Welfare programs now cost taxpayers a record-high $750 billion. While government “charity” has grown, so has poverty-and so has the Democrats’ poll numbers.
The candidates and their PACs spent $6 billion for the election. Should we add the $750 billion in federal welfare to Democratic campaign spending total?
Not everyone on food stamps votes or votes Democrat (and no one polls this subset of the population), and I don’t want to overstate the effects of the growth in welfare.
If citizens vote in their own personal, short-term interests, with 49 percent of the population receiving some sort of federal aid, Republicans will never win another election. Thankfully many of those 49 percent are elderly voters who want a bright, debt-free future for their children.
In fact, conservatives should take heart that this election was as close as it turned out. It means that at least some of those receiving federal aid are open to conservative anti-poverty ideas.
While liberals throw federal money at voters, conservatives must offer them something more substantial. It’s tough to beat politicians handing out free stuff, but we have to hope that careers and purposeful opportunity will appeal to American’s ethos. Story Continued:
· Demography is destiny – By: Ann Coulter:
Liberals brag about having won the hearts and minds of America, as if, through logic and argument, they’ve persuaded people to accept their bankrupt European socialist ideas.
Democrats haven’t changed anyone’s mind. They changed the people.
More white people voted for Mitt Romney this year than voted for Ronald Reagan in 1980. Barack Obama lost white voters by 20 points — the widest margin since 1984.
But in 1980, whites were 88 percent of the electorate. In 2012, they were 72 percent of the electorate. Not only that, but the non-white electorate is far more Democratic than it was in 1980.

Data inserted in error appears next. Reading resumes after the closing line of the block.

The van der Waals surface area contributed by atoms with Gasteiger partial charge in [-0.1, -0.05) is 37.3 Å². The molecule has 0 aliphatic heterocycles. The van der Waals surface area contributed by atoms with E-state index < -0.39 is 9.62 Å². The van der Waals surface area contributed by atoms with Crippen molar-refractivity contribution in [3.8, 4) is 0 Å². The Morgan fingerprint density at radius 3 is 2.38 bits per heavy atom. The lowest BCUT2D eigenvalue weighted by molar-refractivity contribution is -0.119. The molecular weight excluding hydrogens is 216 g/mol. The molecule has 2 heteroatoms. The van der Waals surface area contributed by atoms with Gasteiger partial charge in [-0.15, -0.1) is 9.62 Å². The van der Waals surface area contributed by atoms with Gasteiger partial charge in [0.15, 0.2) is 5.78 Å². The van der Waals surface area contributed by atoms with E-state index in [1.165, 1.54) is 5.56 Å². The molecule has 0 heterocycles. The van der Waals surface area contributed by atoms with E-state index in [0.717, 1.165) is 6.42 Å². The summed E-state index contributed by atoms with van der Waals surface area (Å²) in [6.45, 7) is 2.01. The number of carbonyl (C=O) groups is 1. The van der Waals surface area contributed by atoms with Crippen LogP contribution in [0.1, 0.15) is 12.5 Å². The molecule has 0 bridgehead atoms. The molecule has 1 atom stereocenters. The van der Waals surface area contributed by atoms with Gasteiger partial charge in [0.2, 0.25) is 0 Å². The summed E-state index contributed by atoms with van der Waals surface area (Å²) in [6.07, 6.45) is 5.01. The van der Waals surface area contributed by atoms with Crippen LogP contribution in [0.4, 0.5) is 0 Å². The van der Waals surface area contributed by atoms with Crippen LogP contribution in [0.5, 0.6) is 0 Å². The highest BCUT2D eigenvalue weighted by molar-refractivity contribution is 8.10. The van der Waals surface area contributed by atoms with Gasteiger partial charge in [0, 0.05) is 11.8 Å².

If the same country that voted in 1980 had voted in 2012, Romney would have won a bigger landslide than Reagan did.
Most Americans don’t realize that, decades ago, the Democrats instituted a long-term plan to gradually turn the United States into a Third World nation. The country would become poorer and less free, but Democrats would have an unbeatable majority!
Under Teddy Kennedy’s 1965 immigration act, our immigration policy changed from one that replicated the existing ethnic population to one that strictly favored unskilled immigrants from the Third World. Since 1968, 85 percent of legal immigrants have come from what is euphemistically called “developing countries.”
We can’t admit computer scientists from Spain fleeing their failing socialist nation because we have to make room for a recent Senegalese immigrant’s brother-in-law with no skills but great needs.
Jonas Salk’s parents would be unable to immigrate to America today. But the good news is: Rich liberals and soulless businessmen have no trouble finding cheap busboys, gardeners and nannies! (Whom they underpay, requiring taxpayers to make up the difference.)